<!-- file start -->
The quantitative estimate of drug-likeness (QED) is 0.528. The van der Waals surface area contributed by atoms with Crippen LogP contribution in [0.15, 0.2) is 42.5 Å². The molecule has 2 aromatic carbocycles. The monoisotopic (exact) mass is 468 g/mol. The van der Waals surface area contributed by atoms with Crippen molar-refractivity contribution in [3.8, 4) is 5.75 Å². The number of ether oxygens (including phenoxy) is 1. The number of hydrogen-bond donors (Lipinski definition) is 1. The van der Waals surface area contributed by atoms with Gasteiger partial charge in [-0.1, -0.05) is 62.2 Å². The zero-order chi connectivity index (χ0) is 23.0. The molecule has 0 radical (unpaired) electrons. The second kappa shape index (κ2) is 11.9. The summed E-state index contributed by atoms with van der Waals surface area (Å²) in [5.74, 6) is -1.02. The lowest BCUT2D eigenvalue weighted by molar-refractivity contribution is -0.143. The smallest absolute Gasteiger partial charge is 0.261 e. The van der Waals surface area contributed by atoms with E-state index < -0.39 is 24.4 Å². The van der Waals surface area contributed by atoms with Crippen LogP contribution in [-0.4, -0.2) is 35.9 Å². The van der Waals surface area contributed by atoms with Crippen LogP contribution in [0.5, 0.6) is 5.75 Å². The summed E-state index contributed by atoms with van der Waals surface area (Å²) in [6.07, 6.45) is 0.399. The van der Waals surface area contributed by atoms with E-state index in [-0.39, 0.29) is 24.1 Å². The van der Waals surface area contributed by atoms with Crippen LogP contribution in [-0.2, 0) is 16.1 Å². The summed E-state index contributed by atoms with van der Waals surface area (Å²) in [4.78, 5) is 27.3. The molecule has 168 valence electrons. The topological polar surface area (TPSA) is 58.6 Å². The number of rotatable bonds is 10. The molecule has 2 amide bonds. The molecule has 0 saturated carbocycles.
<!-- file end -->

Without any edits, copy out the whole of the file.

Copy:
The quantitative estimate of drug-likeness (QED) is 0.528. The van der Waals surface area contributed by atoms with Crippen LogP contribution in [0.15, 0.2) is 42.5 Å². The molecule has 2 aromatic carbocycles. The monoisotopic (exact) mass is 468 g/mol. The van der Waals surface area contributed by atoms with Crippen molar-refractivity contribution in [3.8, 4) is 5.75 Å². The number of ether oxygens (including phenoxy) is 1. The number of hydrogen-bond donors (Lipinski definition) is 1. The van der Waals surface area contributed by atoms with Gasteiger partial charge in [-0.1, -0.05) is 62.2 Å². The zero-order chi connectivity index (χ0) is 23.0. The molecule has 0 radical (unpaired) electrons. The second kappa shape index (κ2) is 11.9. The summed E-state index contributed by atoms with van der Waals surface area (Å²) in [5.74, 6) is -1.02. The lowest BCUT2D eigenvalue weighted by molar-refractivity contribution is -0.143. The smallest absolute Gasteiger partial charge is 0.261 e. The van der Waals surface area contributed by atoms with E-state index < -0.39 is 24.4 Å². The van der Waals surface area contributed by atoms with Crippen LogP contribution in [-0.4, -0.2) is 35.9 Å². The van der Waals surface area contributed by atoms with Crippen LogP contribution in [0.5, 0.6) is 5.75 Å². The summed E-state index contributed by atoms with van der Waals surface area (Å²) in [6.07, 6.45) is 0.399. The van der Waals surface area contributed by atoms with E-state index in [-0.39, 0.29) is 24.1 Å². The van der Waals surface area contributed by atoms with Crippen LogP contribution in [-0.2, 0) is 16.1 Å². The summed E-state index contributed by atoms with van der Waals surface area (Å²) in [4.78, 5) is 27.3. The molecule has 168 valence electrons. The topological polar surface area (TPSA) is 58.6 Å². The number of rotatable bonds is 10. The molecule has 2 amide bonds. The molecule has 0 saturated carbocycles.